After the girls left the church, they noticed a shining white oval on their fingers, but before they got back to school these traces, which they did manage to show to a local woman, had faded. Jacqueline and Nicole spoke of what had happened, and after class they were separated and asked to write out accounts of their experiences, which were matching. Once the girls got home they found their parents not inclined to believe them, and only Jacqueline was able to return to the church for the rosary and Benediction of the Blessed Sacrament in honor of the feast of the Immaculate Conception. Mary appeared and beckoned to Jacqueline, but as she debated whether to go forward or not, looking back toward her teacher, Sr. Saint-Léon, for permission, assuming that she too could see the apparition. The bell rang for Benediction, and when she looked back, the apparition was gone. Once the Blessed Sacrament had been returned to the tabernacle, Mary reappeared.
On the next day, December 9, the four girls assembled at the appointed time and began praying the Rosary. The Blessed Virgin appeared in a shining golden sphere, about three feet across that came out of the wall and unfolded itself as a rectangular curtain of silvery light, on which the rocky grotto stood out in relief. Her long hair was now hidden by her veil. Written across her breast in gold letters was the word “Magnificat.” The words on the block of stone underneath her feet had changed. Now the words on the rock read, “I am the Immaculate Conception.”
The girls were then joined by a certain Madame Trinson, who owned a shoe shop in the town. Blessed Mary, with a grave expression, showed the girls the golden cross of her rosary, and asked them to kiss it. Jacqueline and Nicole both stood up to do this, and Madame Trinson was amazed to see Jacqueline repeat her feat of the previous day, lifting up the two younger girls as though they were featherweight dolls so that they too could kiss the golden cross. The metal was cold to their lips and they were penetrated with a sense of Mary’s grief.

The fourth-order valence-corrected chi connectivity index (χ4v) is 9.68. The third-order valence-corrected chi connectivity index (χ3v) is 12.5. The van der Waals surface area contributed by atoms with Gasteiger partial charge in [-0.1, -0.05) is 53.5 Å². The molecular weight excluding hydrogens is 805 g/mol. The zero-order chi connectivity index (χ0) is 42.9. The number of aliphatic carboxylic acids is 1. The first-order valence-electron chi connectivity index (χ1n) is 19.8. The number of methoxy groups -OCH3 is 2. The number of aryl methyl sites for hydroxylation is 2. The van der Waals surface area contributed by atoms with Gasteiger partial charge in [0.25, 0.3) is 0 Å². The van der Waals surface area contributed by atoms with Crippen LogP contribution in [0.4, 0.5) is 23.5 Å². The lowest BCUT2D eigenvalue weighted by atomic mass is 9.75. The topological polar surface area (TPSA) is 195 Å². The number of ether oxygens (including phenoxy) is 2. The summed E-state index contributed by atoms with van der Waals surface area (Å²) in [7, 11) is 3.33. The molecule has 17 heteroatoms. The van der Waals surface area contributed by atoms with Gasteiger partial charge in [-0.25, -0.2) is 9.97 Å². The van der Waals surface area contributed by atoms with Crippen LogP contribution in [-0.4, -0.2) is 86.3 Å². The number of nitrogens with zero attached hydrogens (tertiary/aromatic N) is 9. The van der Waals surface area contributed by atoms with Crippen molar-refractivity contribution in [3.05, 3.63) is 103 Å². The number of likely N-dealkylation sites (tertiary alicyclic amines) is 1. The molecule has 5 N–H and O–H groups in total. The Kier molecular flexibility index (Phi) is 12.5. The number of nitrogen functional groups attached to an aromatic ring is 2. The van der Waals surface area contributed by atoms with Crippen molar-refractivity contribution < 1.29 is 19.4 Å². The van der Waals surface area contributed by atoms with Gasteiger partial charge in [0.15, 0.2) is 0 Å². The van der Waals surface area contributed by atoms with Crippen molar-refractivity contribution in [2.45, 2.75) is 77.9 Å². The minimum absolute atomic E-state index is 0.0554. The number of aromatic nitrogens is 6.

The Virgin then made a beautiful, but extremely slow, sign of the cross. It took two minutes to complete, and the girls copied her movements, with Madame Trinson looking on in astonishment. Once this was over Mary said that she would tell them a secret that they could reveal in three days. Blessed Mary repeated her urgent request to pray for France. She asked for a grotto to be built with the images of her and Gabriel to be placed within it. Then she asked that the priest come at two o’clock along with the children and a crowd, so that they could all pray.
Fr Ségelle refused to come and so Jacqueline, Jeanette and Laura, with about twenty other children and thirty adults, assembled in the church. After they had said ten Hail Mary’s, the Virgin and the angel appeared as before out of the golden ball. She asked for hymns and prayers before telling them to return each day at 1:00 p.m., until everything was over. At 5:30 p.m. Fr Ségelle informed the archbishop of the day’s events. That same day, to the surprise of everyone, the Russian Communists decided to abandon their plans of a general strike.
Approximately 150 people gathered the next day, December 10, to await the appearance of the Blessed Virgin. Suddenly the Virgin was present and requested a sung version of the Hail Mary. She then asked the girls to kiss her hand again. The crowd was amazed to see Jacqueline repeat her feat of effortlessly lifting the two smallest girls. During the apparition, Jacqueline’s mother called out to her daughter to request the Blessed Mother for a miracle so that all would believe. To this request Mary replied,
“I have not come to France to perform miracles, but to tell you to pray for France.” But then to Jacqueline, she said, “Tomorrow you will see clearly and will no longer have need of glasses.” Then she disappeared into a golden ball of light.